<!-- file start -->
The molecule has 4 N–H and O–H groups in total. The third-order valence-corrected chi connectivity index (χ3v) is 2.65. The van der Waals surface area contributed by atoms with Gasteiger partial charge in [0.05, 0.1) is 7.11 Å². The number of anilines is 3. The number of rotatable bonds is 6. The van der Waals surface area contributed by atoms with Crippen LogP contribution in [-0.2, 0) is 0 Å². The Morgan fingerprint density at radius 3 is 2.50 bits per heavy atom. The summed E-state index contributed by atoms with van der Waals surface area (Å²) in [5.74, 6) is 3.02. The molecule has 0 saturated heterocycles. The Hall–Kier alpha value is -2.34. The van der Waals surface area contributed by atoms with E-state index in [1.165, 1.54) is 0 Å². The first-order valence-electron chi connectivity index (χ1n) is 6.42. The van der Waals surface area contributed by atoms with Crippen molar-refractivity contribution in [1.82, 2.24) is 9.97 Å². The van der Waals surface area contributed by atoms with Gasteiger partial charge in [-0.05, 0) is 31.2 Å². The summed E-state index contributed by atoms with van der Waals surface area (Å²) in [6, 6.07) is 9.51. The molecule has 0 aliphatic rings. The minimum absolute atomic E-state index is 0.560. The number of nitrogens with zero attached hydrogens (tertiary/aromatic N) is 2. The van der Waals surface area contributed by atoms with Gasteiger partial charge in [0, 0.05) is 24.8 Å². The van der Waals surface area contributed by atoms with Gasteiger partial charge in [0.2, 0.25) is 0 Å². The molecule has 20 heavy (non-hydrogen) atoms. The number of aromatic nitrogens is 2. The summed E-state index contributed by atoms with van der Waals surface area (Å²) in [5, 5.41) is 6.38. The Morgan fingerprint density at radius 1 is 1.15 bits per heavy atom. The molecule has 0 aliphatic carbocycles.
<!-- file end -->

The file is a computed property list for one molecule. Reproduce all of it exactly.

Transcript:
The molecule has 4 N–H and O–H groups in total. The third-order valence-corrected chi connectivity index (χ3v) is 2.65. The van der Waals surface area contributed by atoms with Gasteiger partial charge in [0.05, 0.1) is 7.11 Å². The number of anilines is 3. The number of rotatable bonds is 6. The van der Waals surface area contributed by atoms with Crippen LogP contribution in [-0.2, 0) is 0 Å². The Morgan fingerprint density at radius 3 is 2.50 bits per heavy atom. The summed E-state index contributed by atoms with van der Waals surface area (Å²) in [5.74, 6) is 3.02. The molecule has 0 saturated heterocycles. The Hall–Kier alpha value is -2.34. The van der Waals surface area contributed by atoms with E-state index in [1.165, 1.54) is 0 Å². The first-order valence-electron chi connectivity index (χ1n) is 6.42. The van der Waals surface area contributed by atoms with Crippen molar-refractivity contribution in [1.82, 2.24) is 9.97 Å². The van der Waals surface area contributed by atoms with Gasteiger partial charge in [-0.05, 0) is 31.2 Å². The summed E-state index contributed by atoms with van der Waals surface area (Å²) in [6, 6.07) is 9.51. The molecule has 0 aliphatic rings. The minimum absolute atomic E-state index is 0.560. The number of nitrogens with zero attached hydrogens (tertiary/aromatic N) is 2. The van der Waals surface area contributed by atoms with Gasteiger partial charge in [0, 0.05) is 24.8 Å². The van der Waals surface area contributed by atoms with Gasteiger partial charge in [0.2, 0.25) is 0 Å². The molecule has 20 heavy (non-hydrogen) atoms. The number of aromatic nitrogens is 2. The summed E-state index contributed by atoms with van der Waals surface area (Å²) in [5, 5.41) is 6.38. The Morgan fingerprint density at radius 1 is 1.15 bits per heavy atom. The molecule has 0 aliphatic carbocycles.